Endothelial bone morphogenic protein 4 and bone morphogenic protein receptor II expression in inflammation and atherosclerosis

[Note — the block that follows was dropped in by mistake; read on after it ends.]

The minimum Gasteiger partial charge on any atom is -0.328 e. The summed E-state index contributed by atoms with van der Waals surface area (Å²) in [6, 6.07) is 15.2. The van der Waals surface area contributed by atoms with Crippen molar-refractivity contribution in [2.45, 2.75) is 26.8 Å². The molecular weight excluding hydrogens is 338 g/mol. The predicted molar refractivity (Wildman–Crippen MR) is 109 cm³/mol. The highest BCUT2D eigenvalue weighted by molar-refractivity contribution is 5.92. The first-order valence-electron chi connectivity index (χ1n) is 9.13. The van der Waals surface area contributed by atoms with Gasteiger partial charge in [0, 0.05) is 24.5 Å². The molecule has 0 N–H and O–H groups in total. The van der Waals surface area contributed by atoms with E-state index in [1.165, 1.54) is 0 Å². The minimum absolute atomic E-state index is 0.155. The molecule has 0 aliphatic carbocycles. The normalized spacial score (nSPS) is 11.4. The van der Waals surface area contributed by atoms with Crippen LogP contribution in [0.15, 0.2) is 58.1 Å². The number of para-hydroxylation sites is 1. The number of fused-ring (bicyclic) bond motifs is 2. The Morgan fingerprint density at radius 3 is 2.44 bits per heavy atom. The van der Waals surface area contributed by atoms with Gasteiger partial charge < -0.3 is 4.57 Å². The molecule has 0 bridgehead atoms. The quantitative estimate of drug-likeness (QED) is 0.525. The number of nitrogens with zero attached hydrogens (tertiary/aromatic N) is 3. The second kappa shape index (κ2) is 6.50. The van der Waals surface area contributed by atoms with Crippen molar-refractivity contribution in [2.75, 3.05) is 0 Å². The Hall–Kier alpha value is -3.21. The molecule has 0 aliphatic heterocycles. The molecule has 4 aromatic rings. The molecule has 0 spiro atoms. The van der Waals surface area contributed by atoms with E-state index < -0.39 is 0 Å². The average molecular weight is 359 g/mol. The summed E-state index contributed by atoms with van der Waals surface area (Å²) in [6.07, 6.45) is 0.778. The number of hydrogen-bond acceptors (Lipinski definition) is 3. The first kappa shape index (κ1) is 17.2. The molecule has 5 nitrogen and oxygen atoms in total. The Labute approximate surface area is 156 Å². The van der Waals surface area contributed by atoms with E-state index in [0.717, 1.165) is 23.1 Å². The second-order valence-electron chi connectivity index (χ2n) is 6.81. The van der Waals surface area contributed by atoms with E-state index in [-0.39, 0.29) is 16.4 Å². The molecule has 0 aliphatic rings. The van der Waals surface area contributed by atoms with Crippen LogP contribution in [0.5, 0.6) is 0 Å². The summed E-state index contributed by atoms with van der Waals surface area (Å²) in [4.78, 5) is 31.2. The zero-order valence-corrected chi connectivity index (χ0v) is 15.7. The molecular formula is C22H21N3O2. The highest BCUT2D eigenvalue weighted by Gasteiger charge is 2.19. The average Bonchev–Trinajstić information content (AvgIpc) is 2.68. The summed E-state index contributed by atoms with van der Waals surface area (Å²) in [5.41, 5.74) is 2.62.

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Atherosclerosis is an inflammatory disease, occurring preferentially in arterial regions with disturbed flow. We have shown that disturbed flow induces inflammation in endothelial cells (ECs) by producing bone morphogenic protein-4 (BMP4). Moreover, chronic BMP4 infusion induces endothelial dysfunction and systemic hypertension in mice. Here, we examined which BMP receptors (BMPR) mediate BMP4 action in ECs. Western blot, immunostaining and RT-PCR studies using human and bovine ECs, mouse aortas and human coronary arteries (HCA) showed that BMPRI (ALK2 and 6) and BMP-RII were expressed in ECs. As a functional test, ECs were treated with a BMPRII siRNA to knockdown expression. BMPRII knockdown blocked a well-known BMP4 response - smad1/5/8 phosphorylation, as expected. Unexpectedly, BMPRII knockdown itself significantly stimulated ICAM-1 and VCAM-1 expression and monocyte adhesion in a BMP4-independent manner. Inflammatory responses caused by BMPRII knockdown were blocked by inhibitors of NADPH oxidase and NFκ B. From these results, we hypothesized that BMP-RII knockdown in ECs would cause inflammation, which is a critical event in atherosclerosis initiation and progression. Genetic mutations of BMPRII have been linked to primary pulmonary hypertension. However, it is not known whether BMP-RII is regulated by atherosclerotic conditions and plays a role in non-pulmonary vessels causing inflammation and atherosclerosis. We examined BMPRII levels in HCA by immunostaining. While non-diseased arteries showed intense staining of BMPRII, the expression decreased as lesions became more advanced. BMPRII was virtually undetectable in the most advanced lesions. These findings suggested a potential link between pro-atherosclerotic conditions and BMP-RII levels. We tested this hypothesis by treating ECs with pro-inflammatory cytokines found in atheromas: TNFα decreased BMPRII by 2-fold. In contrast, statins increased BMPRII by 4-fold. In summary, we demonstrate for the first time that BMPRII can be down- or up-regulated by pro- or anti-atherogenic conditions, respectively, and it is dramatically decreased in HCA with advanced plaques. Moreover, BMPRII knockdown in ECs induces inflammation, a critical atherogenic step. We propose that focal inflammation initiated by disturbed flow, together with circulating pro-atherogenic risk factors, may lead to a vicious cycle of BMPRII down-regulation causing secondary inflammation and atheroma progression.